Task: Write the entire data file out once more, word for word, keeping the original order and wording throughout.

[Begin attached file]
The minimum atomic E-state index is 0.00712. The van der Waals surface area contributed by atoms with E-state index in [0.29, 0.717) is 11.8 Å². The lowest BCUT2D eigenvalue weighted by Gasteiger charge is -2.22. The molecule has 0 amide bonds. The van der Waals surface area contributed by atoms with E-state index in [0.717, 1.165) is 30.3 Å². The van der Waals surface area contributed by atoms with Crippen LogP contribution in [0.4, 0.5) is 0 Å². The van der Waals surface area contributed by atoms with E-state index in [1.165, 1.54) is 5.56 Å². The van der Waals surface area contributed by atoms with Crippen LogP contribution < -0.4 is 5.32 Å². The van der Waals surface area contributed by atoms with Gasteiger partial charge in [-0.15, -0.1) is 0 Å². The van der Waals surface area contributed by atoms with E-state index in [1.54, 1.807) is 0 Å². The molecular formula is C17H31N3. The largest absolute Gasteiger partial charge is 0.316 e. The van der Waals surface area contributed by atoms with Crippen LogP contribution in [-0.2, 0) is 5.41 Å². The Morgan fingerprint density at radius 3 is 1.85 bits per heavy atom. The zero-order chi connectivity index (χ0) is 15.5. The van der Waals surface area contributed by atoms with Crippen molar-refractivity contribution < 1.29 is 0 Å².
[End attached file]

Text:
The minimum atomic E-state index is 0.00712. The van der Waals surface area contributed by atoms with E-state index in [0.29, 0.717) is 11.8 Å². The lowest BCUT2D eigenvalue weighted by Gasteiger charge is -2.22. The molecule has 0 amide bonds. The van der Waals surface area contributed by atoms with E-state index in [0.717, 1.165) is 30.3 Å². The van der Waals surface area contributed by atoms with Crippen LogP contribution in [0.4, 0.5) is 0 Å². The van der Waals surface area contributed by atoms with E-state index in [1.165, 1.54) is 5.56 Å². The van der Waals surface area contributed by atoms with Crippen LogP contribution < -0.4 is 5.32 Å². The van der Waals surface area contributed by atoms with Gasteiger partial charge in [-0.15, -0.1) is 0 Å². The van der Waals surface area contributed by atoms with E-state index in [1.54, 1.807) is 0 Å². The molecular formula is C17H31N3. The largest absolute Gasteiger partial charge is 0.316 e. The van der Waals surface area contributed by atoms with Crippen LogP contribution in [-0.2, 0) is 5.41 Å². The Morgan fingerprint density at radius 3 is 1.85 bits per heavy atom. The zero-order chi connectivity index (χ0) is 15.5. The van der Waals surface area contributed by atoms with Crippen molar-refractivity contribution < 1.29 is 0 Å².